On August 15, 2019, the U.S. Department of Labor issued a proposed rule that would grant federal contractors broad religious exemptions from employment non-discrimination laws.
Federal contracts impact nearly one-fifth of the U.S. labor force, raising serious concerns for the rights of employees, applicants, and others who work for federal contractors across the country. While faith-based entities play an essential role in community-based services and other contracting activities, their religious nature does not mean that their workers should have fewer rights than employees of non-religious employers.
Expanding the religious exemption might allow faith-based federal contractors to claim a right to:
- Refuse to interview anyone, however qualified, who doesn’t regularly attend religious services or isn’t the “right” religion
- Fire an employee who uses birth control or who is pregnant and unmarried
- Fire an employee who marries his same-sex partner or deny employment or health benefits to married same-sex couples that are available for married straight couples
- Refuse to allow transgender employees to dress and access facilities consistent with their gender identity
The Department of Labor solicited public comments on the rule through September 16, 2019. Interfaith Alliance is working hard to make sure this dangerous proposal never becomes law – but we need your help.
Here’s what you should know about the proposed rule – and how to take action.
All Employees Should Be Free From Discrimination
Shortly after the Department of Labor released the proposed rule, Interfaith Alliance policy and legislative advisor Katy Joseph told the Washington Post, “We reject the Trump administration’s distorted notion that personal faith can be used as an opt-out from civil rights laws, and we will not stand by while they place employees of minority faiths, nonreligious people, LGBTQ+ individuals, and so many others at risk.”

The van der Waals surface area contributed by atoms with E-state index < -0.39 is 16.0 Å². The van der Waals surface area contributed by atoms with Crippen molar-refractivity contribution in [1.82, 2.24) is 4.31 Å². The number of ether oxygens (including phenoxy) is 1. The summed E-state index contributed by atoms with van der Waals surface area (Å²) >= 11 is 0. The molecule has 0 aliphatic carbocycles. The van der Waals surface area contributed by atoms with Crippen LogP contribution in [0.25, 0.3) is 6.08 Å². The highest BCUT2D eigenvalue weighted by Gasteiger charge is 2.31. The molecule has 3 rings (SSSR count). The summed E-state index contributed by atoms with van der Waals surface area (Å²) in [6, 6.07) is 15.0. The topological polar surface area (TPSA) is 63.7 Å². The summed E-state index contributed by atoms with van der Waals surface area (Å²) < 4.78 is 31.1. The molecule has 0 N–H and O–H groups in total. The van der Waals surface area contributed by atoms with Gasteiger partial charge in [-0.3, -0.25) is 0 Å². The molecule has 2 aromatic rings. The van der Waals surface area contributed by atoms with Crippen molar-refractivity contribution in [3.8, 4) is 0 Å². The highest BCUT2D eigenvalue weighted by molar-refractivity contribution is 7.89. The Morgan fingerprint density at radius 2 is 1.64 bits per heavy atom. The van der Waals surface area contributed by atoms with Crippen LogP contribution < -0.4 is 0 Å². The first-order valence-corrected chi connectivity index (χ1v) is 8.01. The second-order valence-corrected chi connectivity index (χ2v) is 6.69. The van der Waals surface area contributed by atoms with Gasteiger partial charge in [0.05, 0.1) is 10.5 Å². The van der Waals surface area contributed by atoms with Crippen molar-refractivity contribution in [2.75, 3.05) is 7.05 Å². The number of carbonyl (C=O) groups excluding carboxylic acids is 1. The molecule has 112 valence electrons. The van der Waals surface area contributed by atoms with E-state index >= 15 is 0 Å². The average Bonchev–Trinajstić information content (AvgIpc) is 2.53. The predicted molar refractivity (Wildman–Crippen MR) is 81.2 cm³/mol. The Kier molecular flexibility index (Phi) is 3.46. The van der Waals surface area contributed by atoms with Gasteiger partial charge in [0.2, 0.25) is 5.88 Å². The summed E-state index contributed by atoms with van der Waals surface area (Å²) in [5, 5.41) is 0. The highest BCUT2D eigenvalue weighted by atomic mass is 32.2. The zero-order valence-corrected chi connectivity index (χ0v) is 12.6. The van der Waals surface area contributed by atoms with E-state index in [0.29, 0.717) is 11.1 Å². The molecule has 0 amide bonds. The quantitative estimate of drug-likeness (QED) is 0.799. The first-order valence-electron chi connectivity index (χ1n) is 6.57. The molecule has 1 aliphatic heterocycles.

Interfaith Alliance submitted comments urging the Department of Labor to stand up for the rights of all workers to be free from discrimination. Read our comments.
Curious to see what others had to say? Visit the Department of Labor’s public comment portal. Administrative agencies are required to read every comment they receive so your voice truly matters.
The portal was only open for 30 days – a very short period of time to gather sufficient responses from the many advocates, contractors, employees, family members, and stakeholders that may be effected. Given the widespread impact of this proposed rule, the public deserves a meaningful opportunity to be heard. We believe providing a longer comment period is consistent with the Department of Labor’s Office of Federal Contract Compliance Programs’ (OFCCP) stated mission to “protect workers, promote diversity and enforce the law.”
Interfaith Alliance recently joined nearly 100 civil rights organizations in calling on OFCCP to extend the deadline for comment by a minimum of 60 days. Read our letter.